|Up a level|
In this note, we reconsider the notion of ‘economic sovereignty.’ We argue that a small country may need to invest in assets of the sort of a port even when the common
scale-economy argument indicates that using a port of a neighbouring country will be more cost effective. The reason for such an investment would be purely strategic, as the sovereignty of the parties involved prevent them from writing down enforceable contracts. We show that such second-best strategic investments are likely to show accounting losses. The specific example of port of Gaza is used in order to make the analysis more vivid, and to demonstrate the pitfalls of policy recommendations based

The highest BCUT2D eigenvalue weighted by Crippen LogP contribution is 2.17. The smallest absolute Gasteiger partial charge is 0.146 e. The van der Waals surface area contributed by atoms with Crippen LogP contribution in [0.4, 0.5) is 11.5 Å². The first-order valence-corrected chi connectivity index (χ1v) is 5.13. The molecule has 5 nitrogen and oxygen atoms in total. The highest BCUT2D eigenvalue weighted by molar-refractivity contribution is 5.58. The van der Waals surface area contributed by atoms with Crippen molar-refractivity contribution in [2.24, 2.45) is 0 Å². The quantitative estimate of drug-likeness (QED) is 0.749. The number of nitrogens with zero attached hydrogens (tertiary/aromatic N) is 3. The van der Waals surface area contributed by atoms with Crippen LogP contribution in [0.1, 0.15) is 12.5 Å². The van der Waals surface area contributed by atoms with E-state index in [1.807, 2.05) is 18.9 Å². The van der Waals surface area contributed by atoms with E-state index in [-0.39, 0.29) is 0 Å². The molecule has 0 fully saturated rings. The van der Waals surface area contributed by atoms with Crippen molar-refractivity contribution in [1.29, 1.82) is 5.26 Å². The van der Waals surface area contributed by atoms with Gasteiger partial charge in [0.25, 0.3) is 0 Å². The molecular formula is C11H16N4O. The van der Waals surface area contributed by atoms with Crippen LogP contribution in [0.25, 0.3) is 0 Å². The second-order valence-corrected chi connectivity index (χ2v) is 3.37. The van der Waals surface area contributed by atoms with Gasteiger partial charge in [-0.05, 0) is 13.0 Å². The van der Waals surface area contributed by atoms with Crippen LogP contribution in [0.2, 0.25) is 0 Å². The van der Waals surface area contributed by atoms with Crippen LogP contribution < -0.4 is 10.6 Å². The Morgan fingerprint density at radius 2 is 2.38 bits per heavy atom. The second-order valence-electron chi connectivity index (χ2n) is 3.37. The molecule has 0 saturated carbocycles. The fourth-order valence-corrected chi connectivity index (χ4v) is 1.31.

on standard first-best technological argument.